Radiotherapy is the use of high energy x-rays to treat cancer.
Many people with cancer will have radiotherapy as part of their treatment.
Radiotherapy destroys cancer cells in the treated area by damaging its DNA. Although normal cells can also be damaged by the radiotherapy, they can usually repair themselves.
Radiotherapy treatment can cure some cancers and can also reduce the chance of a cancer coming back after surgery. It may be used to reduce cancer symptoms.
For some types of curative radiotherapy treatment, you may need to go to the hospital each weekday for between two and seven weeks. In this situation, a small dose of radiotherapy is given each time. This is because as well as damaging cancer cells, radiotherapy can also cause damage to healthy cells in the treatment area. If a very high dose of treatment was given all in one go, it could cause too much damage to the healthy cells, so small doses are given to allow them to recover in between.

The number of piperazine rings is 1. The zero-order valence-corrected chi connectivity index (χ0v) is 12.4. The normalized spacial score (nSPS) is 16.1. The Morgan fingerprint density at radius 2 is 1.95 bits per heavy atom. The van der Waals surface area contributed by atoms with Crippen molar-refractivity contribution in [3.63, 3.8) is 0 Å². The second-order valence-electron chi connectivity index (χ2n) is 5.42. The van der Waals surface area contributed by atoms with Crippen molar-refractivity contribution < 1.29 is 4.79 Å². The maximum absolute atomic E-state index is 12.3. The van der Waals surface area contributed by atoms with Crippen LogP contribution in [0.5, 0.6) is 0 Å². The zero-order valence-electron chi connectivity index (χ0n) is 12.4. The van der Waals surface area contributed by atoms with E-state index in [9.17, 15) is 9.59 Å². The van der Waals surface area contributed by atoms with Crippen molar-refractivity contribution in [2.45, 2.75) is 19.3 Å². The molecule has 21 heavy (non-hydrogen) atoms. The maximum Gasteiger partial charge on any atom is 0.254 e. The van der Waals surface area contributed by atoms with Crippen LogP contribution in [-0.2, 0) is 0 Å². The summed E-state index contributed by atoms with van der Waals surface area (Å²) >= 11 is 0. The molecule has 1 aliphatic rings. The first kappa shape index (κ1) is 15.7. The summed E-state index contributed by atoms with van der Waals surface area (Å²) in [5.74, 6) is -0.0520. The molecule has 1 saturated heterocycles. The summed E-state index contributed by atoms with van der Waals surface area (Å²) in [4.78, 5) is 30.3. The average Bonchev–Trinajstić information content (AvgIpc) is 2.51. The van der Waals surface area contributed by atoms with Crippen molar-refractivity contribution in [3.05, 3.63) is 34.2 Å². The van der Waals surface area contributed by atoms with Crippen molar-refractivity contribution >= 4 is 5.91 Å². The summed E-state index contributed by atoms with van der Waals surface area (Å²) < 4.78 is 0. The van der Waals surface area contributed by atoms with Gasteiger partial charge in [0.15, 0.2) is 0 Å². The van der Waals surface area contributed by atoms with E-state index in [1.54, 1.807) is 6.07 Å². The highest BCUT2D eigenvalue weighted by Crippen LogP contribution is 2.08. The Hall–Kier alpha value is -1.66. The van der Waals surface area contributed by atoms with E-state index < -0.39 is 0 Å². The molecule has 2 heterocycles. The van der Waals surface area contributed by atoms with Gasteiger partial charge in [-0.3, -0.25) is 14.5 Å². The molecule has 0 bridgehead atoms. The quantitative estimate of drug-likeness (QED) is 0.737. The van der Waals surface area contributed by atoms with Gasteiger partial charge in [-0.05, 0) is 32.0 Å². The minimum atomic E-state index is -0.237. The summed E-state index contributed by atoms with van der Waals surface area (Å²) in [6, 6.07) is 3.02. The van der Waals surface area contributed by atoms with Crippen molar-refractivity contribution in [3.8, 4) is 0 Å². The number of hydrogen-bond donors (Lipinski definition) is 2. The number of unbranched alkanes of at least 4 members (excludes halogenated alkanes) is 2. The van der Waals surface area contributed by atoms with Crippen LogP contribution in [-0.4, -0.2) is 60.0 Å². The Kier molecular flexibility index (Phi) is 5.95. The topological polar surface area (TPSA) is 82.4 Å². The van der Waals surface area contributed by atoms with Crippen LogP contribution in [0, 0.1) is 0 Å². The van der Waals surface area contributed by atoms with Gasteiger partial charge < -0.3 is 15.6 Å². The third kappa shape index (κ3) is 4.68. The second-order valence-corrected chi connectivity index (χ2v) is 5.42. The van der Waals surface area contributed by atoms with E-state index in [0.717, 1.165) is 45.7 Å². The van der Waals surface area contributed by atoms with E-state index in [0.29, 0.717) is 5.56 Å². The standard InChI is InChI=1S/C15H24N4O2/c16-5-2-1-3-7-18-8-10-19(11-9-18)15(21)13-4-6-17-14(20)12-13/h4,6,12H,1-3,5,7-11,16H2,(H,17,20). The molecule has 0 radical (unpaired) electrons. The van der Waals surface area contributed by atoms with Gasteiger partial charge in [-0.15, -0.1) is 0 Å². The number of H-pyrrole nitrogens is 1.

Radiotherapy equipment is very complex and takes up a lot of space, as well as support from specially trained staff, so radiotherapy departments tend to be in the larger regional and teaching hospitals. Often you will have your initial cancer treatment (such as surgery) at your local hospital and will then be referred to your nearest specialist cancer treatment hospital for radiotherapy.